Electric Transformers

Topics: Transformer, Electricity, Alternating current Pages: 10 (3536 words) Published: February 28, 2013
Chapter 1 The History of Electric Transformer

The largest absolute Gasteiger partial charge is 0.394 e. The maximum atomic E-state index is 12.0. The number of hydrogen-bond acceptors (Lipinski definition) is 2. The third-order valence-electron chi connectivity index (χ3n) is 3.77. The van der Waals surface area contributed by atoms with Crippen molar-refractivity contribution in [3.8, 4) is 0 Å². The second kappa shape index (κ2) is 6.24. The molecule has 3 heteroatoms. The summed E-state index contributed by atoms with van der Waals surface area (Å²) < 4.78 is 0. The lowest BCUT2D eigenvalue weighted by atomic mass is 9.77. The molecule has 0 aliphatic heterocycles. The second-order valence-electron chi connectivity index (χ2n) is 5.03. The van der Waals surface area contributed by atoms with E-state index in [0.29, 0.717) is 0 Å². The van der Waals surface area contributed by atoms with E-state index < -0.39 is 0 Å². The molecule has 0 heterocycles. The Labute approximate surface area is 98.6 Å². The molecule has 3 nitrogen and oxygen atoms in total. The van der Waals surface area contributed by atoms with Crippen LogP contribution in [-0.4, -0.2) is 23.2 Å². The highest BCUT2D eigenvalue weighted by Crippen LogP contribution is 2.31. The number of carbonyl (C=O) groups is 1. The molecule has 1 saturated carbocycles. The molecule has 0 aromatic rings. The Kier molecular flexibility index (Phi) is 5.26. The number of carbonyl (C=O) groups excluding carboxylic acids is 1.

Transformer is a device that transfers electric energy from one circuit to another, usually with a change in voltage. Transformers work only with a varying electric current, such as alternating current (AC). Transformers are important in the distribution of electric power. They raise the voltage of the electricity generated at a power plant to the high levels needed to transmit the electricity efficiently. Other transformers reduce the voltage at the locations where the electricity is used. Many household devices contain transformers to raise or lower house-current voltage as needed. Television sets and stereo equipment, for example, require high voltages; doorbells and thermostats, low voltages. A simple transformer consists essentially of two coils of insulated wire. In most transformers, the wires are wound around an iron-containing structure called the core. One coil, called the primary, is connected to a source of alternating current that produces a constantly varying magnetic field around the coil. The varying magnetic field, in turn, produces an alternating current in the other coil. This coil, called the secondary, is connected to a separate electric circuit. The ratio of the number of turns in the primary coil to the number of turns in the secondary coil—the turns ratio—determines the ratio of the voltages in the two coils. For example, if there is one turn in the primary and ten turns in the secondary coil, the voltage in the secondary coil will be 10 times that in the primary. Such a transformer is called a step-up transformer. If there are ten turns in the primary coil and one turn in the secondary the voltage in the secondary will be one-tenth that in the primary. This kind of transformer is called a step-down transformer. The ratio of the electric current strength, or amperage, in the two coils is in inverse proportion to the ratio of the voltages; thus the electrical power (voltage multiplied by amperage) is the same in both coils. The impedance (resistance to the flow of an alternating current) of the primary coil depends on the impedance of the secondary circuit and the turn’s ratio. With the proper turn’s ratio, the transformer can, in effect, match the impedances of the two circuits. Matched impedances are important in stereo systems and other electronic systems because they permit the maximum amount of electric power to be delivered from one component to another. In an autotransformer, there is only one coil and both circuits are connected to it. They are connected at different points, so that one circuit contains a larger portion of the coil (that is, has more turns) than the other. The name itself offers a simple definition. Electrical transformers are used to transform electrical energy. How electrical transformers do so is by altering voltage, generally from high to low. Voltage is simply the measurement of electrons, how many or how strong, in the flow. Electricity can then be transported more easily and efficiently over long distances. While power line electrical transformers are commonly recognized, there are other various types and sizes as well. They range from huge, multi-ton units like those at power plants, to intermediate, such as the type used on electric poles, and others can be quite small. Those used in equipment or appliances in your home or place of business are smaller electrical transformers and there are also tiny ones used in items like microphones and other electronics. Probably the most common and perhaps the most necessary use of various electrical transformers is the transportation of electricity from power plants to homes and businesses. Because power often has to travel long distances, it is transformed first into a more manageable state. It is then transformed again and again, or “stepped down,” repeatedly as it gets closer to its destination. When the power...
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